From The Republic of Confiscation (Part II)

(Read Part I here.)

When Ruairi Quinn read From The Republic of Conscience in the Dáil, he prefaced his reading by remarking that perhaps Seamus Heaney “had we in this place in mind” when he wrote the poem.

However, the republic of conscience in the poem is not a modern State with discernible political institutions. In Stepping Stones, Heaney says it concerns a state of mind. The poem is, among other things, an ironic reflection on how we are shaped by the State, on the gap between republican ideal and statist fact.

The institutions of the State process your identity, determine your acceptability, order your behaviour and demand your loyalty. If you don’t fit their criteria of acceptability, if you have the wrong parents, for instance, you can be arrested and deported.

In the republic of conscience, however, you are prompted with an image of where you have come from (“a photograph of my grandfather”) and it is left to you to decide how you should proceed.

Whereas a State exists upon a historic claim to a fixed territory, the res publica, the thing in the poem common to all, is conscience: shared conscience of oneself and others.

Perhaps crucially, there is no private property in the republic of conscience (“my allowance was myself”): it isn’t through concerns with property rights that we become citizens, but through mutual recognition, through the encounter of someone else gazing into your face (“The old man rose and gazed into my face / and said that was official recognition / that I was now a dual citizen”).

There are no ‘public private partnerships’.

If the lines about public leaders ‘swearing to uphold unwritten law’ and ‘weeping to atone for presuming to hold office’ are a commentary on politicians, it bears stressing that these things are incommensurable with the modern State, which hinges on the rule of law, permanence, auras of (self-)importance, vested authority and representation.

What it so bad, then, about ‘presuming to hold office’? Note that the sail on the “stylized boat” is an ear. What propels the republic of conscience, then, is the act of listening.

But political representation depends on silence. For the representative to speak, the represented have to be silent.

And ruling politicians will use silence to justify their rule. For example, there is an ongoing education strike in the Balearic Islands. Last Sunday saw the biggest public demonstration in Mallorca’s history in support of it, with tens of thousands of teachers, students, parents, and children donning green t-shirts.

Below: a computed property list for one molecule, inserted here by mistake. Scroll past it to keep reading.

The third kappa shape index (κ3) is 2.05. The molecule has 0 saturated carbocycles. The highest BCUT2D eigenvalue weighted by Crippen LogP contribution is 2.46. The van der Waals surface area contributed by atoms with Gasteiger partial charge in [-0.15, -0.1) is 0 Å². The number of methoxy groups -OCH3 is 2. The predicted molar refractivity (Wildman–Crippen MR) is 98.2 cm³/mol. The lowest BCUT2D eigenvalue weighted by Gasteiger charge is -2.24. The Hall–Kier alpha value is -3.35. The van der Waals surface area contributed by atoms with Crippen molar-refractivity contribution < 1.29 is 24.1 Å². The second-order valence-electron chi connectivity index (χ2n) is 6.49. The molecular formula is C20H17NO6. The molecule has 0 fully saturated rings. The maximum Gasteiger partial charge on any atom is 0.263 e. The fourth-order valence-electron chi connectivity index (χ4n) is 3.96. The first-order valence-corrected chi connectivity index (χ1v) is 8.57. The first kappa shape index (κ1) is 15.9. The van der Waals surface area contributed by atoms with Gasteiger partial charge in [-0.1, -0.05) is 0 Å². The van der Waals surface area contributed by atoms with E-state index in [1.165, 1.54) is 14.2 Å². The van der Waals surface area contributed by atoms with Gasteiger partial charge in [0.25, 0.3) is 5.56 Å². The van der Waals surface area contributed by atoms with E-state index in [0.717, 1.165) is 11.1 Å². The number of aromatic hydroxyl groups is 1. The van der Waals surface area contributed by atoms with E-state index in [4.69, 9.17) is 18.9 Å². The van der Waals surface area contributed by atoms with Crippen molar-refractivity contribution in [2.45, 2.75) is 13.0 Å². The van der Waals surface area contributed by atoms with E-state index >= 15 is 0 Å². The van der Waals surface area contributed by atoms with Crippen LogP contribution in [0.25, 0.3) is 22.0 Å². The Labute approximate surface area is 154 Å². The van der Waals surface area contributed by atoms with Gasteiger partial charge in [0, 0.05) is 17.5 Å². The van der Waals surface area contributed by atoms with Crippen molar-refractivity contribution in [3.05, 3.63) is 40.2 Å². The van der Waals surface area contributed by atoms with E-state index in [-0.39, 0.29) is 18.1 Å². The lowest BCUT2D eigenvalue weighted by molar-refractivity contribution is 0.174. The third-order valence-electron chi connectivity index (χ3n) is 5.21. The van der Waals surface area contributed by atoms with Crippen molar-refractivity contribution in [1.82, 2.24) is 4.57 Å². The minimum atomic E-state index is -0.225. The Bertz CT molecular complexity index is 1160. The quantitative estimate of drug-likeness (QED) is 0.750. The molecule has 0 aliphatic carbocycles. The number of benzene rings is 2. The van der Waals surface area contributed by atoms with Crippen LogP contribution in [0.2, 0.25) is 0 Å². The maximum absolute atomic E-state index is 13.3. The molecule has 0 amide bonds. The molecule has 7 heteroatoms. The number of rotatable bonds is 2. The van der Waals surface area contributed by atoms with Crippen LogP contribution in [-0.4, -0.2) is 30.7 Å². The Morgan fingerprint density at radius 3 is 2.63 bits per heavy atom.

A tenth of the population – 110,000- turned out in support of the strike. The strike, supported by 91% of teachers and now in its third week, is in response to a decree, from the president of the regional government, that students in primary and secondary schools would learn Catalan, Spanish and English in equal measure.

The president, a Spanish nationalist from the Francoist Partido Popular, had promised during his election campaign to remove immersion in Catalan from public schools, and to give parents the choice between Catalan and Spanish. The effect, he reckoned, would be to do away with the noxious immersion in Catalan.

But when parents were surveyed following his election, it turned out the vast majority of them wanted their children immersed in Catalan. Only 10% wanted immersion in Spanish. So the decree was a manoeuvre to dynamite the immersion in Catalan by other means: under cover of a modernising veneer of learning English.

Never mind that such a measure was totally impracticable anyway: the need to impose national conformity in pursuit of a right-wing economic agenda, in line with the priorities shared by the Troika, overrode any consideration of practicality, let alone democratic consultation and dialogue.

The intention of the president and his party, as El País reported, was to engineer a confrontation between parents and the teachers on strike. They failed. Parent associations across the islands organised 200 buses to bring supporters to the demonstration. There is a widespread realisation that teachers are not taking part in the strike in order to achieve individualised benefits: they are losing around €100 a day in wages foregone, and a popular fighting fund has been set up as a means of compensation.

Over the past couple of years the Spanish State, in the new social climate brought into being after the 15th May 2011, there has been a wave of mobilisations, known as the Mareas (tides) in defence of what is public, and common to all. In Health, there a marea blanca (white tide). In education, a marea verde (green tide). An alliance has been forged between those who work in these sectors and those who depend on their services, against those -in government and business- who seek to dismantle and privatise what is common to all. Schools, hospitals, health centres: these things are seen as belonging to the people, not to ambitious government officials or private corporations to do with them as they wish.

In response, the president appealed to the authority of silence. Faced with the biggest demonstrations in the history of the islands, he refused the calls for dialogue, and denounced what he said was the “minority” that refused the legitimacy afforded to him by “the silent majority that expresses itself in the polls.”

We can’t know if Ruairi Quinn was concerned with the thorny matter of presuming to speak for others, the potential abuses of power associated with it, and the destruction of what is held in common, when he was reading From The Republic of Conscience. But it doesn’t look like it was on his mind when he spoke in the same chamber, half an hour later, about teachers in Ireland who decided to vote against Haddington Road.

Continues tomorrow.


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